The Nitty-Gritty of Nutrition, Part 1 – The Macro on Nutrients

We work out. We eat. We work out. We eat some more. What is it that we’re eating? How do the things we eat ultimately drive our legs? And how many calories are we really burning? I’m not going to give you specific eating guidelines since everyone has their own dietary needs, and needs to adjust them to their activity and personal requirements. But it’s good to understand what food really is to the body, how it’s used, and how fast it’s used.

Notes on Notation

Okay, yes, "c" is also for "cookie."
Yes, C is ALSO for “Cookie.”

Before I delve too deeply, I want to clarify something regarding calories. There are two notations for calories:

  • c (lower-case “c”): this is the scientific notation for a “calorie”, and is equivalent to 4.184 Joules of energy – the energy needed to increase the temperature of one gram of water by one degree Celsius at a pressure of one atmosphere.
  • C (upper-case “C”): known a a food, nutritional, or dietary calorie, this is equivalent to 1,000 calories (lower-case “c”), and is also called a kilocalorie. A calorie is very small amount of energy, so when working with food, it’s easier to use Calories (1,000 calories) instead.

For the purpose of this article, all references to calories will mean food calories (upper-case “C”).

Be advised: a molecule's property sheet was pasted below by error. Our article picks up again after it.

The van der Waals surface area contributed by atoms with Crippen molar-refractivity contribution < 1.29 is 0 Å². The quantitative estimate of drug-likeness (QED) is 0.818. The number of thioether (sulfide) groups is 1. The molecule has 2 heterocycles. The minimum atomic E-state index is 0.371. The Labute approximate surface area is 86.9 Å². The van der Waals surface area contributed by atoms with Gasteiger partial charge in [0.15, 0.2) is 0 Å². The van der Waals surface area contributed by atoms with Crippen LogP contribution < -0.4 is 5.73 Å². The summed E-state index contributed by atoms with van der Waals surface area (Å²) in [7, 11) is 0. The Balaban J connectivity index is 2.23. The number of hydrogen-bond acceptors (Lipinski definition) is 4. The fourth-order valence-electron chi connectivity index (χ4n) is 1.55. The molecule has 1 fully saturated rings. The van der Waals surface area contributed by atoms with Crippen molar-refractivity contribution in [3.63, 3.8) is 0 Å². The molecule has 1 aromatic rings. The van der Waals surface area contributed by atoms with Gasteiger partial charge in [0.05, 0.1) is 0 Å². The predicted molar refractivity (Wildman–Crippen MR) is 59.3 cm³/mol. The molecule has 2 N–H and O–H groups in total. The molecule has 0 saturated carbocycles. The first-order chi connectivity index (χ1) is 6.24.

The Macro on Nutrients

There are three macronutrients that our body uses:

  • Carbohydrates (Carbs, CHO): contains 4 Calories / gram
  • Fat: contains 9 Calories / gram
  • Protein: contains 4 Calories / gram

Contrary to the untold number of diet claims, our body actually needs all of these in some form. They key – like everything else in life – is moderation, and understanding what they’re used for. So let’s learn some more about these macronutrients.

Each macronutrient serves a purpose, and they're all pretty important for a healthy body.
Each macronutrient serves a purpose, and they’re all pretty important for a healthy body.

Carbohydrates:

  • The main source of fuel for the body.
  • It’s the easiest and fastest macronutrient to convert into energy.
  • All tissues and cells in our body can use glucose for energy.
  • Carbs are stored in the muscles and liver (in the form of glycogen) for readily available energy.
  • Unusued glucose not stored in the muscles and liver is stored in fatty tissues as triglycerides (stored for long-term energy needs).

Fats (yes, we actually need fats):

  • Needed for normal growth and development of the body.
  • Long-term (slow-burn) energy reserves (our most concentrated source of energy is in our fat stores).
  • Provides cushion/protection for the organs.
  • Maintains the cell membranes.

Proteins:

  • Needed for growth.
  • Used in tissue repair (muscles, hair, skin, organs, etc.), antibodies, and the creation of essential hormones and enzymes.
  • This is the last source of energy for the body, since the body has many other uses for protein, and is the hardest for our body to extract energy from.

A Place for Everything, and Everything In It’s Place